Iraq’s ancient pottery struggles to outlive modern plastic

1 / 3
Iraqis making clay pots in Najaf on November 11, 2018. Pottery has deep roots in Iraq, where ancient civilizations turned to clay to build their homes, shape their cooking utensils, and even make their ovens. (AFP)
2 / 3
Iraqis making clay pots in Najaf on November 11, 2018. Pottery has deep roots in Iraq, where ancient civilizations turned to clay to build their homes, shape their cooking utensils, and even make their ovens. (AFP)
3 / 3
Iraqis making clay pots in Najaf on November 11, 2018. Pottery has deep roots in Iraq, where ancient civilizations turned to clay to build their homes, shape their cooking utensils, and even make their ovens. (AFP)
Updated 03 December 2018

Iraq’s ancient pottery struggles to outlive modern plastic

  • Pottery has deep roots in Iraq, where ancient civilizations turned to clay to build their homes, shape their cooking utensils, and even make their ovens
  • They were surprisingly handy during the era of Saddam Hussein, when many families struggled financially, as well as in the 1990s, when international sanctions hit Iraq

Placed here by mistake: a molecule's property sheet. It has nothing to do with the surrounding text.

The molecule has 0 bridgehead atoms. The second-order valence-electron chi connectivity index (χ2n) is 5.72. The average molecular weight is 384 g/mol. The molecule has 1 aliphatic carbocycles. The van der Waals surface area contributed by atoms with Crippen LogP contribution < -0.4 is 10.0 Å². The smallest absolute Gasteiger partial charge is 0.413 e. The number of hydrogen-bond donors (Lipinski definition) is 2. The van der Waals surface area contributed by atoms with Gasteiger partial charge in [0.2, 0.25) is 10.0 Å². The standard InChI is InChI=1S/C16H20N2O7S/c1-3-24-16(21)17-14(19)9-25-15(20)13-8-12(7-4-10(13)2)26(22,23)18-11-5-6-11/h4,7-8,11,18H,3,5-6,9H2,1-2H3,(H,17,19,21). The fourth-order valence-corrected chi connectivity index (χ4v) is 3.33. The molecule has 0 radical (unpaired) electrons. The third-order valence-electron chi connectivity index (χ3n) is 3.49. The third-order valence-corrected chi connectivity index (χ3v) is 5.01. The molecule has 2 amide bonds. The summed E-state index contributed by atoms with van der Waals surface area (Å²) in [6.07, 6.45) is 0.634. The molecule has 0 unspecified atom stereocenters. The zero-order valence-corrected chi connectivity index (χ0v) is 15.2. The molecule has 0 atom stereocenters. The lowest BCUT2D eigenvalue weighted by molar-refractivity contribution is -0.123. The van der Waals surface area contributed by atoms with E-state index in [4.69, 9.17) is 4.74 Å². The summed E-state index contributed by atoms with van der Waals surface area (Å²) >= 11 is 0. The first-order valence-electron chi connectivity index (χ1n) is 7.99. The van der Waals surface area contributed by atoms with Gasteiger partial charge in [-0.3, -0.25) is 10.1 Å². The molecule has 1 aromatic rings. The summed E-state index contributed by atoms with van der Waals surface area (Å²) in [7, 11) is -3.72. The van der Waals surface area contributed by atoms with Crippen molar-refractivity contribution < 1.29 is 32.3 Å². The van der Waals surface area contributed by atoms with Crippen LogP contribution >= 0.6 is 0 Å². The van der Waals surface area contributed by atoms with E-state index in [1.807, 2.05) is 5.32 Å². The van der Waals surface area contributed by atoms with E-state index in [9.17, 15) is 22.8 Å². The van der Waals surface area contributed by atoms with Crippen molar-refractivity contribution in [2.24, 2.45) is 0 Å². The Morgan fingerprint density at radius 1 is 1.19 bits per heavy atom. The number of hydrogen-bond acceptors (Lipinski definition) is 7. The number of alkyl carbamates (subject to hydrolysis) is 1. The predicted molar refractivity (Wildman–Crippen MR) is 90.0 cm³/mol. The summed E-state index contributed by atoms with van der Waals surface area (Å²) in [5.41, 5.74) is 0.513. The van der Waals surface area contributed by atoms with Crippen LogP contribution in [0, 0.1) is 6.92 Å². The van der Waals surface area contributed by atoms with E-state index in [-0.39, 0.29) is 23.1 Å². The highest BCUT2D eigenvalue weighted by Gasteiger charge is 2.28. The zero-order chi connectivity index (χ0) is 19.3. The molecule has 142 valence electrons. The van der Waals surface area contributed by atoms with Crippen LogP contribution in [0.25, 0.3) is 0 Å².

NAJAF, Iraq: Adel Al-Kawwaz expertly spins the potter’s wheel, shaping the wet clay into a smooth jug. His family is famous for this millennia-old Iraqi craft, but Kawwaz is struggling to keep it alive.
For thousands of years, clay utensils for storing food and cooking were found in virtually every home in Sumer, the earliest known civilization in modern-day southern Iraq.
Kawwaz’s own family drew their name from the jug, or “kawz” in Arabic, which they have produced for more than 200 years from clay found at a lake by Najaf, a holy Shiite Muslim city.
“Making clay vases is a craft that my family had become famous for,” says 45-year-old Kawwaz wistfully.
Pottery has deep roots in Iraq, where ancient civilizations turned to clay to build their homes, shape their cooking utensils, and even make their ovens.
Cuneiform, one of the earliest forms of writing invented by the Sumerians, was also carved into clay tablets.
But now, with a flood of more modern products, demand for the handmade clay items has dried up, says Kawwaz.
His family’s jugs were shaped from Najaf mud, dried in the shade, then baked at high temperatures for no less than 15 hours.
In Iraq, one of the hottest countries on earth, they were indispensable.
“These vases were used to keep water cool or preserve food. They were placed in the shade or hung in another high location,” he says.
Some Iraqis even used them to store jewelry.
“Those that practiced pottery would make a lot of money because they were common items in ancient Iraqi households,” says Kawwaz.